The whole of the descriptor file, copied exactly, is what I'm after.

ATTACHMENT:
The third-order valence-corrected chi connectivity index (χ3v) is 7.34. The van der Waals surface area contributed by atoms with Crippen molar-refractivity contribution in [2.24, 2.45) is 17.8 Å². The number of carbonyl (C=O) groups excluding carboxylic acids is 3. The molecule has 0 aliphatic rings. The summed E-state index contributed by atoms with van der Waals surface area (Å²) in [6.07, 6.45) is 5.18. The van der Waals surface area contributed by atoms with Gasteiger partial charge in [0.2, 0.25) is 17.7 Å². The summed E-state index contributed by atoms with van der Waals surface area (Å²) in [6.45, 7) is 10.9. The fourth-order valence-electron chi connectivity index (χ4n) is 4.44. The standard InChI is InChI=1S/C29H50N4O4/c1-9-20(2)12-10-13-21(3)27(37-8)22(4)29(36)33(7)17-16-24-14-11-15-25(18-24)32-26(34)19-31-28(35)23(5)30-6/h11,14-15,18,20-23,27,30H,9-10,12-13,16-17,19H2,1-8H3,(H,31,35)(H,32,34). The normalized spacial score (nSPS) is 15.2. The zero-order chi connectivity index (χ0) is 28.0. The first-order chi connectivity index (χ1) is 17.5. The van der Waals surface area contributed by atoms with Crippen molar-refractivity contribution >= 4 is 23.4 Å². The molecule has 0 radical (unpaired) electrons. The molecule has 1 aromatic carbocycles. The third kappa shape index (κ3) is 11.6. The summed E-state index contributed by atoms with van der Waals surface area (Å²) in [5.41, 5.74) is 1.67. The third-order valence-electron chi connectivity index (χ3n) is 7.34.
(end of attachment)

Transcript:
The third-order valence-corrected chi connectivity index (χ3v) is 7.34. The van der Waals surface area contributed by atoms with Crippen molar-refractivity contribution in [2.24, 2.45) is 17.8 Å². The number of carbonyl (C=O) groups excluding carboxylic acids is 3. The molecule has 0 aliphatic rings. The summed E-state index contributed by atoms with van der Waals surface area (Å²) in [6.07, 6.45) is 5.18. The van der Waals surface area contributed by atoms with Gasteiger partial charge in [0.2, 0.25) is 17.7 Å². The summed E-state index contributed by atoms with van der Waals surface area (Å²) in [6.45, 7) is 10.9. The fourth-order valence-electron chi connectivity index (χ4n) is 4.44. The standard InChI is InChI=1S/C29H50N4O4/c1-9-20(2)12-10-13-21(3)27(37-8)22(4)29(36)33(7)17-16-24-14-11-15-25(18-24)32-26(34)19-31-28(35)23(5)30-6/h11,14-15,18,20-23,27,30H,9-10,12-13,16-17,19H2,1-8H3,(H,31,35)(H,32,34). The normalized spacial score (nSPS) is 15.2. The zero-order chi connectivity index (χ0) is 28.0. The first-order chi connectivity index (χ1) is 17.5. The van der Waals surface area contributed by atoms with Crippen molar-refractivity contribution >= 4 is 23.4 Å². The molecule has 0 radical (unpaired) electrons. The molecule has 1 aromatic carbocycles. The third kappa shape index (κ3) is 11.6. The summed E-state index contributed by atoms with van der Waals surface area (Å²) in [5.41, 5.74) is 1.67. The third-order valence-electron chi connectivity index (χ3n) is 7.34.